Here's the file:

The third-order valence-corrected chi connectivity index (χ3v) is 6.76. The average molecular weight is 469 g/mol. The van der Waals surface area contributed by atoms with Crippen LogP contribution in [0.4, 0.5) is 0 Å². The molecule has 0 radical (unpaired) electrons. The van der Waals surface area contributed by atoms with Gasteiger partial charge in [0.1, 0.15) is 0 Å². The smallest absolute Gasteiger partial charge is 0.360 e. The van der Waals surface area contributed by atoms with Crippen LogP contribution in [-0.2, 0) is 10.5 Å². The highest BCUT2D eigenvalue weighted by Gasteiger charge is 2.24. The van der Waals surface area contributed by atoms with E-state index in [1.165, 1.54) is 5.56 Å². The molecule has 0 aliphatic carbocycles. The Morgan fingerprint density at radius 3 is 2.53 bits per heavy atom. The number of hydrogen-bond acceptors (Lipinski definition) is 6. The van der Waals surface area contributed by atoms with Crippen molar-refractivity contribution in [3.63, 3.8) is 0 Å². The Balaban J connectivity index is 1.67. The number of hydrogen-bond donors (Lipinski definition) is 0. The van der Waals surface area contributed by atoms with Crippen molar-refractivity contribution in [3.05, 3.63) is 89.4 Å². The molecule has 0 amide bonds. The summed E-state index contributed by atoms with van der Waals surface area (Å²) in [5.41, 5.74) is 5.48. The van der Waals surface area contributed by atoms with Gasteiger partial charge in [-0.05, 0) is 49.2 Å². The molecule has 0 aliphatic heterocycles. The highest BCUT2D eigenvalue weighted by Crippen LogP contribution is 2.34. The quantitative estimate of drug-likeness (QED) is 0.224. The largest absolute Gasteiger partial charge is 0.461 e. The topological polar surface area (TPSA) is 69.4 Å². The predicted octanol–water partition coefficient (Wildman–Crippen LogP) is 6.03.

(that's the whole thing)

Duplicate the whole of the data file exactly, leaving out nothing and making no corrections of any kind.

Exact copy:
The third-order valence-corrected chi connectivity index (χ3v) is 6.76. The average molecular weight is 469 g/mol. The van der Waals surface area contributed by atoms with Crippen LogP contribution in [0.4, 0.5) is 0 Å². The molecule has 0 radical (unpaired) electrons. The van der Waals surface area contributed by atoms with Gasteiger partial charge in [0.1, 0.15) is 0 Å². The smallest absolute Gasteiger partial charge is 0.360 e. The van der Waals surface area contributed by atoms with Crippen LogP contribution in [-0.2, 0) is 10.5 Å². The highest BCUT2D eigenvalue weighted by Gasteiger charge is 2.24. The van der Waals surface area contributed by atoms with E-state index in [1.165, 1.54) is 5.56 Å². The molecule has 0 aliphatic carbocycles. The Morgan fingerprint density at radius 3 is 2.53 bits per heavy atom. The number of hydrogen-bond acceptors (Lipinski definition) is 6. The van der Waals surface area contributed by atoms with Crippen molar-refractivity contribution in [3.63, 3.8) is 0 Å². The Balaban J connectivity index is 1.67. The number of hydrogen-bond donors (Lipinski definition) is 0. The van der Waals surface area contributed by atoms with Crippen molar-refractivity contribution in [3.05, 3.63) is 89.4 Å². The molecule has 0 amide bonds. The summed E-state index contributed by atoms with van der Waals surface area (Å²) in [5.41, 5.74) is 5.48. The van der Waals surface area contributed by atoms with Gasteiger partial charge in [-0.05, 0) is 49.2 Å². The molecule has 0 aliphatic heterocycles. The highest BCUT2D eigenvalue weighted by Crippen LogP contribution is 2.34. The quantitative estimate of drug-likeness (QED) is 0.224. The largest absolute Gasteiger partial charge is 0.461 e. The topological polar surface area (TPSA) is 69.4 Å². The predicted octanol–water partition coefficient (Wildman–Crippen LogP) is 6.03.